Hedge fund buys taxi mogul’s foreclosed medallions at 1990s prices

Hedge fund buys taxi mogul’s foreclosed medallions at 1990s prices

An auction at a Queens hotel on Monday gave a stark indication of how beaten-up the once mighty taxi industry is, as 46 medallions sold for $186,000 apiece, according to two people familiar with the matter. A 6% premium that’s owed to the auction house pushed the price to around $198,000 per medallion, or $9.1 million in total.

Taxi medallion prices topped $1 million in 2013 and reached $965,000 at an auction held by the city in early 2014. They have been falling at an escalating rate ever since Uber and other ride-hail companies began taking business away from yellow cabs in late 2014.

Medallions auctioned for under $200,000 in the mid 1990s. Among the most prolific buyers in the 2000s was Evgeny “Gene” Freidman, who owned the 46 auctioned medallions until they were foreclosed upon by Citibank.

The winning bidder was MGPE, Inc., which had been identified in court papers last week as the stalking-horse bidder for the sale. MGPE, an out-of-state hedge fund, according to one person familiar with the matter, had set a floor for Monday’s auction of $167,000 per medallion.

Hedge funds and private equity firms have been circling the medallion market for months, on the hunt for a distressed asset. Monday’s sale marks the first time a hedge fund has taken a position in the industry. A spokeswoman for Maltz Auctions, which conducted the sale, declined to comment.

Freidman, who once managed 800 medallions and has been accused of bidding up prices on medallions to increase the value of his own assets, filed for Chapter 11 bankruptcy in 2015 to keep Citibank from foreclosing on his holdings. He was ordered to turn over the 46 medallions in 2016 to pay off creditors.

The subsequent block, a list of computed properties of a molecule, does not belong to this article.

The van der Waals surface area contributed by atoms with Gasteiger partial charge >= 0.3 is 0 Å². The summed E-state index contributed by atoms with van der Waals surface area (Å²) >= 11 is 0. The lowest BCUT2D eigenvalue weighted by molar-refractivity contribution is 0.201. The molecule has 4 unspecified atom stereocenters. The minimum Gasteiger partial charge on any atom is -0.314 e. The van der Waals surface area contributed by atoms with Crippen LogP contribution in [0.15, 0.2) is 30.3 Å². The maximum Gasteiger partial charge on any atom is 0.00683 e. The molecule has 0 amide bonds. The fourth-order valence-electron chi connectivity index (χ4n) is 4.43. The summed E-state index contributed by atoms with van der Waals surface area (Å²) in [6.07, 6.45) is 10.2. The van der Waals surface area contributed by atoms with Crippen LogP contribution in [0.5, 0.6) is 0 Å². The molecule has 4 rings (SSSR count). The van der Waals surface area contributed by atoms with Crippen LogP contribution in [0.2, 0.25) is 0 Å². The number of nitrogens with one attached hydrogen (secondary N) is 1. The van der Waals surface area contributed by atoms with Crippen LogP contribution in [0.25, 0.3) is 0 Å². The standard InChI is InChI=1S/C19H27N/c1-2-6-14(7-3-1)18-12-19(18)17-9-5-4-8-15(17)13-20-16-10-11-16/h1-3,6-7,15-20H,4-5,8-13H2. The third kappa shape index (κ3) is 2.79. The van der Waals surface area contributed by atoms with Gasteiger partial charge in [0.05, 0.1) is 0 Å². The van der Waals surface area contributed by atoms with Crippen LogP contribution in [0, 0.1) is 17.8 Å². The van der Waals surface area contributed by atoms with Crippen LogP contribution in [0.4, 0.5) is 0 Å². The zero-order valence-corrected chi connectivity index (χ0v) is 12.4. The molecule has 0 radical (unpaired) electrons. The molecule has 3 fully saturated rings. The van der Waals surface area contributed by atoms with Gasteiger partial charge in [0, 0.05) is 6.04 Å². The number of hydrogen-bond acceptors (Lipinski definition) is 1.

The auction was closed to the press, but one observer described the bidding as proceeding in small increments between two parties. The $186,000-per medallion bid was for all 46 of the placards, which prevented the auction house from accepting one-off bids that would have priced a single medallion north of $200,000, according to two sources. The winning bidder is expected to lease the medallions to a fleet operator.

Andrew Murstein, president of taxi lender Medallion Financial, said this sale “could be the tip of the iceberg.” For much of the past year he has been advising hedge funds and private equity firms on how to approach the taxi industry, though he did not take part in Monday’s auction.

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http://www.crainsnewyork.com/article/20170918/TRANSPORTATION/170919875/hedge-fund-buys-taxi-moguls-foreclosed-medallions-at-1990s-prices

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